A pretty good nights sleep, and after a bread an jam breakfast, I asked around to see if there was a bicycle shop that I could buy a rear rack from. As it happened, there was, so I cycled over to see what they had. The racks looked reasonably strong, and as the panniers that will go on them were originally front ones, and wont carry much weight, the one I chose should do the trick.Whilst he was fitting it, I took a closer look at the rear wheel. In places, it was becoming dangerously close to cracking, so I decided that I might as well get a new rear wheel as well whilst I was there. There was a pretty robust looking Chinese job there, so I decided to buy it. It was a 36 spoke hole, and the wheel I had on the back was a 32 hole, but delving into my seemingly bottomless bag of spare parts, I dug out a decent 36 hole rear hub. (For regular readers, I had been carrying this for over a year, from when a tree fell on my bike in Standish Hickey campground in the USA. The wheel had been a write off, but the hub was ok).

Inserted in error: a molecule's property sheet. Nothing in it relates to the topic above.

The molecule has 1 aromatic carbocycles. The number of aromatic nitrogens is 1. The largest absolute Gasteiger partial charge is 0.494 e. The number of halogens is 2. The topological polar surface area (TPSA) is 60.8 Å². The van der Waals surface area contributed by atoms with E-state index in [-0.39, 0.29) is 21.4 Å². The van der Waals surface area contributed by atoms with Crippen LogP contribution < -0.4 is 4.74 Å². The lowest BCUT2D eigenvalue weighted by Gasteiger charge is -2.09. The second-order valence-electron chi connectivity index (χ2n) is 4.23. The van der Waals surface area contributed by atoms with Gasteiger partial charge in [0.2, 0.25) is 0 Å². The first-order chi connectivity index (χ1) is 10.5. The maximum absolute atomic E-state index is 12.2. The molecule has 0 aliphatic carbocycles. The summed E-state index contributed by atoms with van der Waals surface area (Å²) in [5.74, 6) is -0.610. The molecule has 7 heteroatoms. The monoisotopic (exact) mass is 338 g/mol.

As the guy built my wheel for me, we had a chat about Bolivia and the world. As we spoke, I could detect an undercurrent of “blame the western world for everything” rhetoric. I’m certainly not suggesting that the developed western societies are blameless in the current balance of the world economy, but at some point, countries like Bolivia or Malawi have to ask questions such as how they have progressed so little after independence. And the answer, more often than not, is internal corruption. The chap in the bike shops main beef, seemed to be that Bolivia didn’t manufacture anything, and that it was the wests fault for taking all the raw materials and minerals away. My answer was to ask his government why! (The answer will lay in hefty bribes somewhere down the line). Whilst in Bolivia, I have noticed a certain amount of the people not wanting foreigners there. A lot of this has to do with Chavez up in Venezuela, without a doubt. Anyway, that’s enough of all that for now!With the wheel built and fitted (with a spare cassette I also happened to be carrying), I strapped the old wheel onto the back of the trailer and headed off. Leaving at 12.00, and with 120 km to cover to get to Oruro, it was always going to be unlikely that I would get there that day. I raced along, but even though I could see the city lights, it was too dark to continue, so I pulled over at 19.00 and wild camped off the road. Cooking in the dark is not easy!!